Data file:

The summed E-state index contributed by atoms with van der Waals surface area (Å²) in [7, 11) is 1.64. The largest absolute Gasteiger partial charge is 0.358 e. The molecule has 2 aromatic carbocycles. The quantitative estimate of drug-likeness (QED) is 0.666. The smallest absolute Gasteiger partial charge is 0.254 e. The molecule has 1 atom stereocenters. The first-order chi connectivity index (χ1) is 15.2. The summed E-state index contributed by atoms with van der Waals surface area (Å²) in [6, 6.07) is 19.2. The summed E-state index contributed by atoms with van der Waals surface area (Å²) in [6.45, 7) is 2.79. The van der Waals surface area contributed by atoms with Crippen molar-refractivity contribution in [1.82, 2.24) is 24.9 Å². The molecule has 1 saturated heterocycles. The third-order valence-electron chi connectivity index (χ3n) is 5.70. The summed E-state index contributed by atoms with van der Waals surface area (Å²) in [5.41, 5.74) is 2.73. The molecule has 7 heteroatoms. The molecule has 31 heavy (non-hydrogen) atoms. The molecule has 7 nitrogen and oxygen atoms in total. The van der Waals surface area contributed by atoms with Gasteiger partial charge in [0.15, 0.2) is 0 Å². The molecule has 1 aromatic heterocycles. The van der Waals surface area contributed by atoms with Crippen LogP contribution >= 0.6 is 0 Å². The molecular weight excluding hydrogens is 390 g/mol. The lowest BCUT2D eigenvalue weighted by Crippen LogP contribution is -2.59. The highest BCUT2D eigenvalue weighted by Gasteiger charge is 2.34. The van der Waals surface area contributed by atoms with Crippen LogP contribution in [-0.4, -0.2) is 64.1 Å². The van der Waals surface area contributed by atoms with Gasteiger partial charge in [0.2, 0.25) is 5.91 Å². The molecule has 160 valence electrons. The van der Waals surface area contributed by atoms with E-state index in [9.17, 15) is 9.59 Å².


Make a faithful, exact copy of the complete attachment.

The summed E-state index contributed by atoms with van der Waals surface area (Å²) in [7, 11) is 1.64. The largest absolute Gasteiger partial charge is 0.358 e. The molecule has 2 aromatic carbocycles. The quantitative estimate of drug-likeness (QED) is 0.666. The smallest absolute Gasteiger partial charge is 0.254 e. The molecule has 1 atom stereocenters. The first-order chi connectivity index (χ1) is 15.2. The summed E-state index contributed by atoms with van der Waals surface area (Å²) in [6, 6.07) is 19.2. The summed E-state index contributed by atoms with van der Waals surface area (Å²) in [6.45, 7) is 2.79. The van der Waals surface area contributed by atoms with Crippen molar-refractivity contribution in [1.82, 2.24) is 24.9 Å². The molecule has 1 saturated heterocycles. The third-order valence-electron chi connectivity index (χ3n) is 5.70. The summed E-state index contributed by atoms with van der Waals surface area (Å²) in [5.41, 5.74) is 2.73. The molecule has 7 heteroatoms. The molecule has 31 heavy (non-hydrogen) atoms. The molecule has 7 nitrogen and oxygen atoms in total. The van der Waals surface area contributed by atoms with Gasteiger partial charge in [0.15, 0.2) is 0 Å². The molecule has 1 aromatic heterocycles. The van der Waals surface area contributed by atoms with Crippen LogP contribution >= 0.6 is 0 Å². The molecular weight excluding hydrogens is 390 g/mol. The lowest BCUT2D eigenvalue weighted by Crippen LogP contribution is -2.59. The highest BCUT2D eigenvalue weighted by Gasteiger charge is 2.34. The van der Waals surface area contributed by atoms with Crippen LogP contribution in [-0.4, -0.2) is 64.1 Å². The van der Waals surface area contributed by atoms with Gasteiger partial charge in [0.2, 0.25) is 5.91 Å². The molecule has 160 valence electrons. The van der Waals surface area contributed by atoms with E-state index in [9.17, 15) is 9.59 Å².